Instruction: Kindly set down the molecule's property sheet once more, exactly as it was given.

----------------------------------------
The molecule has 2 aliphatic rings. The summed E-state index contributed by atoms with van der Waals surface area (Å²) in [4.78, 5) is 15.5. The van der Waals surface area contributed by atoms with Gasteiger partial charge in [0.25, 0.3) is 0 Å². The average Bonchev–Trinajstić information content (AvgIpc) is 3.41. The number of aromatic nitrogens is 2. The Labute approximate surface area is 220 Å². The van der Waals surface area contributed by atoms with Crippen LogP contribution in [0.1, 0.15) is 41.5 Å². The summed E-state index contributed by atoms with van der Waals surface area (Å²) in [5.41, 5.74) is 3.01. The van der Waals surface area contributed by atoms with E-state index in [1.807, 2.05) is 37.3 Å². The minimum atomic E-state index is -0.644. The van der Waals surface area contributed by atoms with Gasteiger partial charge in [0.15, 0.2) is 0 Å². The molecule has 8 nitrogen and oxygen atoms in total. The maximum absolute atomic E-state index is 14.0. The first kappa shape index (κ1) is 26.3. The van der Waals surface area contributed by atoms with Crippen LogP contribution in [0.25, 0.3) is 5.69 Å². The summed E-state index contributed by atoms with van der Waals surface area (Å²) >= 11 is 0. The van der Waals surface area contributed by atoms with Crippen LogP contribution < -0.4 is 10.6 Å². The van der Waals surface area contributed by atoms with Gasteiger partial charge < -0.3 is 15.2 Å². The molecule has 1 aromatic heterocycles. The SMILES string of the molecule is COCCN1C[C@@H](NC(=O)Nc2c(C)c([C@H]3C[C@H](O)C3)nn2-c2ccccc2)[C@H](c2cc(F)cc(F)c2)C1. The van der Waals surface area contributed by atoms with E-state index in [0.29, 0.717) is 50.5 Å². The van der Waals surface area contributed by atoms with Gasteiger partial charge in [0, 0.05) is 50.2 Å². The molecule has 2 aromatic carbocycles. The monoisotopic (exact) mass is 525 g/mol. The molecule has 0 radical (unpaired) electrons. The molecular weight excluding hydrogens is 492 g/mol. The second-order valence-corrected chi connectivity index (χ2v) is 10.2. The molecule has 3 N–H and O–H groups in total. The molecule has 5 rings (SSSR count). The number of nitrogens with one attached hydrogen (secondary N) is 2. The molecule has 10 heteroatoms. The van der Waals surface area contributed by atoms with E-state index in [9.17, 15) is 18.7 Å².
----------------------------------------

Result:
The molecule has 2 aliphatic rings. The summed E-state index contributed by atoms with van der Waals surface area (Å²) in [4.78, 5) is 15.5. The van der Waals surface area contributed by atoms with Gasteiger partial charge in [0.25, 0.3) is 0 Å². The average Bonchev–Trinajstić information content (AvgIpc) is 3.41. The number of aromatic nitrogens is 2. The Labute approximate surface area is 220 Å². The van der Waals surface area contributed by atoms with Crippen LogP contribution in [0.1, 0.15) is 41.5 Å². The summed E-state index contributed by atoms with van der Waals surface area (Å²) in [5.41, 5.74) is 3.01. The van der Waals surface area contributed by atoms with E-state index in [1.807, 2.05) is 37.3 Å². The minimum atomic E-state index is -0.644. The van der Waals surface area contributed by atoms with Gasteiger partial charge in [0.15, 0.2) is 0 Å². The molecule has 8 nitrogen and oxygen atoms in total. The maximum absolute atomic E-state index is 14.0. The first kappa shape index (κ1) is 26.3. The van der Waals surface area contributed by atoms with Crippen LogP contribution in [0.25, 0.3) is 5.69 Å². The summed E-state index contributed by atoms with van der Waals surface area (Å²) >= 11 is 0. The van der Waals surface area contributed by atoms with Crippen LogP contribution < -0.4 is 10.6 Å². The van der Waals surface area contributed by atoms with Gasteiger partial charge < -0.3 is 15.2 Å². The molecule has 1 aromatic heterocycles. The SMILES string of the molecule is COCCN1C[C@@H](NC(=O)Nc2c(C)c([C@H]3C[C@H](O)C3)nn2-c2ccccc2)[C@H](c2cc(F)cc(F)c2)C1. The van der Waals surface area contributed by atoms with E-state index in [0.29, 0.717) is 50.5 Å². The van der Waals surface area contributed by atoms with Gasteiger partial charge in [0, 0.05) is 50.2 Å². The molecule has 2 aromatic carbocycles. The monoisotopic (exact) mass is 525 g/mol. The molecule has 0 radical (unpaired) electrons. The molecular weight excluding hydrogens is 492 g/mol. The second-order valence-corrected chi connectivity index (χ2v) is 10.2. The molecule has 3 N–H and O–H groups in total. The molecule has 5 rings (SSSR count). The number of nitrogens with one attached hydrogen (secondary N) is 2. The molecule has 10 heteroatoms. The van der Waals surface area contributed by atoms with E-state index in [9.17, 15) is 18.7 Å².